Gov’t in move to up offer to teachers

President David Granger addressing journalists at the Ministry of the Presidency on Friday during his press conference (Delano Williams Photo)

– President says some budgetary programmes could be slashed
– calls strike action premature

PRESIDENT David Granger has said his government is actively searching for alternative sources of finance to meet the needs of teachers.

His announcement comes at a time when the Guyana Teachers’ Union (GTU) is threatening to up the ante over failed salary negotiations with the Education Ministry, which has already resulted in many teachers embarking on strike action, a move described by the president as premature. But the president is warning against taking industrial action, stating that there is no need for such an extreme measure.

In responding to a series of questions on the issue, President Granger gave his word that the Social Protection Ministry is working with the Ministry of Finance to determine whether additional funds can be secured. “The Ministry of Social Protection, which has responsibility for labour and industrial relations, is in touch with the Ministry of Finance to see whether additional funds could be found from other heads of government expenditure in order to move closer to the goal of providing sufficient funds to the teachers,” the President told reporters at a news conference Friday at the Ministry of the Presidency.

Hinting that finances may very well have to come from funds allocated to other ministries for various developmental projects and initiatives, President Granger said such was the case when monies had to be secured to pay sugar workers their severance earlier this year. In January, the government had cut ministerial budgets in an effort to pay thousands of sugar workers their severance pay. During the initial stages of negotiations with the GTU, the government, through the Education Ministry, proposed $700M to facilitate salary increases, and $200M to address de-bunching for 2018. But the GTU rejected the offer, and instead counter-proposed an across-the-board increase in salary of 40 per cent for 2016 and incremental increases of five per cent in 2017, 2018, 2019 and 2020, respectively, to be granted to all categories of teachers and teacher educators.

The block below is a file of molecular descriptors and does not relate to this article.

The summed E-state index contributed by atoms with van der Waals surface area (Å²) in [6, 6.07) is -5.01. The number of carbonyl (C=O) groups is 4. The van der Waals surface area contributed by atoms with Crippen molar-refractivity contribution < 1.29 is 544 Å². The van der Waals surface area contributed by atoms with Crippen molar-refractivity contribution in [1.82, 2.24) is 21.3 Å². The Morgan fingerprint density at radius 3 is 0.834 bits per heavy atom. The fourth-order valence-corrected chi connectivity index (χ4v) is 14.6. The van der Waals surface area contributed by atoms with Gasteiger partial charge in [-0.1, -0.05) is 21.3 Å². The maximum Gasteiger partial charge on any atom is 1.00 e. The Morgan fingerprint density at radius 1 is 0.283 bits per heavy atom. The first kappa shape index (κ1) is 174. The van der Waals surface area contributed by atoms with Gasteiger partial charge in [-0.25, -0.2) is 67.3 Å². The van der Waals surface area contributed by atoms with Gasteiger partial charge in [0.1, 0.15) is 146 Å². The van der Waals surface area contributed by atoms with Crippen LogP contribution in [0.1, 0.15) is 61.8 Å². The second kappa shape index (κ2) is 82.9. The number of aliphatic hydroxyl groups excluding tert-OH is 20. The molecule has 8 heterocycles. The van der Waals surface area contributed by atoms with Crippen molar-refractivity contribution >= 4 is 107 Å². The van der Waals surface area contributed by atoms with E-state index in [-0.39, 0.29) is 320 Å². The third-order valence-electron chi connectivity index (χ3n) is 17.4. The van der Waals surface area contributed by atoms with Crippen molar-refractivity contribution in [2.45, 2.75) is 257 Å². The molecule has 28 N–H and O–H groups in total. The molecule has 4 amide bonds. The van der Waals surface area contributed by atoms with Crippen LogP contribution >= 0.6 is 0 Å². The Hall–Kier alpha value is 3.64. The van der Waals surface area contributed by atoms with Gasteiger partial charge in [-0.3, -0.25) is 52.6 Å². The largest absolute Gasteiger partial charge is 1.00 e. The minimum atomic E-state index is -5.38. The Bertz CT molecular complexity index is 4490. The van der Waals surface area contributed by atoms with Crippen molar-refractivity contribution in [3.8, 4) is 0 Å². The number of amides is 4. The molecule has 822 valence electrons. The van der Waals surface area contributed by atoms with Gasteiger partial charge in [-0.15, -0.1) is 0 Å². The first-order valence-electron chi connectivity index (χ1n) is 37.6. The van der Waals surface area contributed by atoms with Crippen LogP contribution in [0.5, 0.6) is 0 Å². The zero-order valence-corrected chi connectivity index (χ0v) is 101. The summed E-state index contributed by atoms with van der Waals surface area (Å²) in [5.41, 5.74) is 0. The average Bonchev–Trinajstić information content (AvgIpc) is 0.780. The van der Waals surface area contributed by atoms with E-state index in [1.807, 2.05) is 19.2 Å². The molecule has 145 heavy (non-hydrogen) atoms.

The situation is at a deadlock as the GTU this week turned down the government’s offer for conciliation talks. The Union is encouraging its members not to report for duty when school reopens for the new Academic Year 2018/2019. But President Granger is of the strong opinion that industrial action is an extreme measure which should be applied as the last resort. “Before we reach to the stage of a strike, there should be some form of mediation; if mediation fails, then we should go to arbitration,” he told reporters.

“But I think it is premature to speak of a strike at this stage, and we are still, on the government side, aiming at mediation,” he said, adding: “I do not believe that mediation has failed.”

Reiterating that his government has been continuously trying to meet the needs of teachers, President Granger said it was following deliberations at the level of Cabinet on the report submitted by a High- Level Task Force that the initial sum of $700M was proposed as an increase in salary for teachers.